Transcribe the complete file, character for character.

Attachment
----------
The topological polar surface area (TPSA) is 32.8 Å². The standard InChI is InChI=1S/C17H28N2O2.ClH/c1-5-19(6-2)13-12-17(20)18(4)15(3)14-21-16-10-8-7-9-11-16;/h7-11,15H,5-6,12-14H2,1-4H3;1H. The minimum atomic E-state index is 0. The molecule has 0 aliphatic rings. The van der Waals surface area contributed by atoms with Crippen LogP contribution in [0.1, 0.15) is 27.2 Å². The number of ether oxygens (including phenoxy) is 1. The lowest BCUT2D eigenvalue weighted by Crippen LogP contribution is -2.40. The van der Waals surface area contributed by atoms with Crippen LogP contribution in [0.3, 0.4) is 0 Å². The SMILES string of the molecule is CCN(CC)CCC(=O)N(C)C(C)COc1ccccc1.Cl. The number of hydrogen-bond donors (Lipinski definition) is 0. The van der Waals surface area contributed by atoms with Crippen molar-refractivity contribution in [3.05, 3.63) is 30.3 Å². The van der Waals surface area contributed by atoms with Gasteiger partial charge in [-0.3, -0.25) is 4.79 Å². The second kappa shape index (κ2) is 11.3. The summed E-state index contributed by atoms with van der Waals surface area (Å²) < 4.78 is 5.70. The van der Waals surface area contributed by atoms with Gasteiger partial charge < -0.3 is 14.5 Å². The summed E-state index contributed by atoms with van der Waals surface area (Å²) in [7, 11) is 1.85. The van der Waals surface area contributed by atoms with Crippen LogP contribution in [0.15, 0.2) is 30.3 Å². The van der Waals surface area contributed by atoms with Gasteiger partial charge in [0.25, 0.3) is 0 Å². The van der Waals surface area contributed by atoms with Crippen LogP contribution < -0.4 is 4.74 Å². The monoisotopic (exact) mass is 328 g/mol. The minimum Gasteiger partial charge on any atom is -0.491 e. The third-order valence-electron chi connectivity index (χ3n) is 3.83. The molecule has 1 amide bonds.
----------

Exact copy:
The topological polar surface area (TPSA) is 32.8 Å². The standard InChI is InChI=1S/C17H28N2O2.ClH/c1-5-19(6-2)13-12-17(20)18(4)15(3)14-21-16-10-8-7-9-11-16;/h7-11,15H,5-6,12-14H2,1-4H3;1H. The minimum atomic E-state index is 0. The molecule has 0 aliphatic rings. The van der Waals surface area contributed by atoms with Crippen LogP contribution in [0.1, 0.15) is 27.2 Å². The number of ether oxygens (including phenoxy) is 1. The lowest BCUT2D eigenvalue weighted by Crippen LogP contribution is -2.40. The van der Waals surface area contributed by atoms with Crippen LogP contribution in [0.3, 0.4) is 0 Å². The SMILES string of the molecule is CCN(CC)CCC(=O)N(C)C(C)COc1ccccc1.Cl. The number of hydrogen-bond donors (Lipinski definition) is 0. The van der Waals surface area contributed by atoms with Crippen molar-refractivity contribution in [3.05, 3.63) is 30.3 Å². The van der Waals surface area contributed by atoms with Gasteiger partial charge in [-0.3, -0.25) is 4.79 Å². The second kappa shape index (κ2) is 11.3. The summed E-state index contributed by atoms with van der Waals surface area (Å²) < 4.78 is 5.70. The van der Waals surface area contributed by atoms with Gasteiger partial charge < -0.3 is 14.5 Å². The summed E-state index contributed by atoms with van der Waals surface area (Å²) in [7, 11) is 1.85. The van der Waals surface area contributed by atoms with Crippen LogP contribution in [0.15, 0.2) is 30.3 Å². The van der Waals surface area contributed by atoms with Gasteiger partial charge in [0.25, 0.3) is 0 Å². The van der Waals surface area contributed by atoms with Crippen LogP contribution < -0.4 is 4.74 Å². The monoisotopic (exact) mass is 328 g/mol. The minimum Gasteiger partial charge on any atom is -0.491 e. The third-order valence-electron chi connectivity index (χ3n) is 3.83. The molecule has 1 amide bonds.